Meconium impaction in foals: clinical signs, diagnosis and treatment

Prognosis after medical or surgical intervention is good to excellent with high survival rates
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Jun 01, 2009


Photo 1: This is the typical stance of a foal that is straining to defecate. The piece of white tape on this foal's back was used as a reference point for serially measuring abdominal circumference during treatment.
It's one of the most common causes of colic in the newborn foal.

Meconium impaction implies failure to evacuate sufficient quantities of meconium — the sticky, caramelized feces of the foal that is composed of intestinal secretions, swallowed amniotic fluid and cellular debris — with subsequent development of signs of colonic obstruction.

In one study of 30 foals, it was reported that the total weight of meconium was equal to 1 percent of the foal's body weight.

Most foals will start to evacuate meconium within one to two hours after birth, shortly after the ingestion of colostrum that acts both as a laxative and stimulator of the gastrocolonic reflex. Most is evacuated within 12 hours after birth and is replaced by "milk" feces that are pasty and yellow in appearance.


Photo 2: These abdominal radiographs were taken on a foal with a meconium impaction. The excessive gas-distended large colon is characteristic for distal mechanical obstruction.
But evacuation of meconium may be delayed (meconium retention) as the result of ileus secondary to another primary disease, such as septicemia or neonatal encephalopathy.


Photo 3: Transabdominal ultrasonographic appearance of four "balls" of meconium impacted in the small colon that is displaced dependently in the left caudoventral abdomen of a foal.
In these cases, although passage of meconium may be slower than expected, clinical signs of obstruction are not present. Meconium can be impacted or retained in the small colon (low impaction) or within the ascending colon, particularly in the transverse or right dorsal colon (high impaction). Passage of "milk feces" does not necessarily indicate that all of the meconium has been removed from the colon.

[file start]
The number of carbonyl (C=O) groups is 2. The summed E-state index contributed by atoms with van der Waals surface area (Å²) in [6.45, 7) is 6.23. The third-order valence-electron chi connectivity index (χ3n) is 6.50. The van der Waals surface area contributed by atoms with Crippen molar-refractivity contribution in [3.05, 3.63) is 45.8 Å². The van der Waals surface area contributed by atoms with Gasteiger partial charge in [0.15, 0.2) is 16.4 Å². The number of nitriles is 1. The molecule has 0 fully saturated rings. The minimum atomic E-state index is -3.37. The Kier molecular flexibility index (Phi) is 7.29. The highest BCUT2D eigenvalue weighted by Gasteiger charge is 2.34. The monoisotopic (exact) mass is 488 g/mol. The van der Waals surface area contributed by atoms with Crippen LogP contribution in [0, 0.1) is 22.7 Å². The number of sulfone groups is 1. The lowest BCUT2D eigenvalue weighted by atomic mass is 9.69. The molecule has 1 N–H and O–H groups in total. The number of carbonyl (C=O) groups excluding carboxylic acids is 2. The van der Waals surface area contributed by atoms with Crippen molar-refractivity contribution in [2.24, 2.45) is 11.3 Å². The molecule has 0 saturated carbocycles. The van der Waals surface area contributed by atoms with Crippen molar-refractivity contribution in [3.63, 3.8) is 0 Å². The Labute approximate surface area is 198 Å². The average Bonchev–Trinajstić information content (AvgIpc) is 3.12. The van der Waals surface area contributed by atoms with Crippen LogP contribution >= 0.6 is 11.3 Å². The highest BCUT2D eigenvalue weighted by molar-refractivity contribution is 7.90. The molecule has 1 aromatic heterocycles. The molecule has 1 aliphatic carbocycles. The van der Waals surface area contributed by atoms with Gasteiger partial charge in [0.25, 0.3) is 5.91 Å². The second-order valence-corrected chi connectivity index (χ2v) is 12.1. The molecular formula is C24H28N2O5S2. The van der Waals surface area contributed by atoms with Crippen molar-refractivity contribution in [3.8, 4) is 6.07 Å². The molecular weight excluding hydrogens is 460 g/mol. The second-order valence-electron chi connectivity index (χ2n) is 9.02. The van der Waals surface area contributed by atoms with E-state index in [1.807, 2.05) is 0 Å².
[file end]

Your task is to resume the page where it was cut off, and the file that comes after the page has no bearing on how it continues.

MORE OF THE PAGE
History and clinical signs

It has been suggested that meconium impaction is more likely to occur in colts and in foals of more than 340 days gestational age. Early signs in neonatal foals may manifest only as reduced frequency of nursing and prolonged recumbency. Other subtle, but significant, signs of abdominal pain in foals include general restlessness, especially while in recumbency, such as stretching of limbs, twisting of the head or neck, rolling onto the dorsum and frequent straining to defecate and/or urinate.

In the standing foal, signs classically associated with straining to defecate include tail swishing, a "water spout" tail and a "camped under" leg stance with a dorsiflexed back (Photo 1).

In contrast, a flat or ventroflexed back with the hind legs stretched backward and the tail held up is associated with urination. Other signs of abdominal pain include lip curling, flank biting or watching, pawing at the ground and kicking at the abdomen. As the impaction intensifies, progressive abdominal distension develops.

Physical findings

Typically, the rectal temperature of affected foals remains within normal limits, unless the meconium impaction is accompanied by sepsis.

Tachycardia and tachypnea are expected. Intestinal borborygmi usually are present, but are not a reliable sign of obstruction. Digital rectal examination may identify the impaction within the pelvic inlet. Deep transabdominal palpation may reveal firm ingesta in the colon proximal to the pelvic inlet.

Gas distension of the large intestine or cecum proximal to the obstruction may elicit an audible high-pitched "ping" with percussion. Repeated measurement of the abdominal circumference is helpful to objectively determine the course of progression of abdominal distension.

The urachus can become patent in foals that strain excessively from meconium impaction; thus the umbilicus should be carefully examined. With intense abdominal pressure from obstruction, rolling and straining, the urachus or the urinary bladder may rupture and confound the diagnosis.

Extensive mural damage from an extensive meconium impaction can lead to bacterial translocation and secondary septicemia and, in such cases, fever, injected sclerae or mucous membranes and aural petechial hemorrhages may be concurrently present.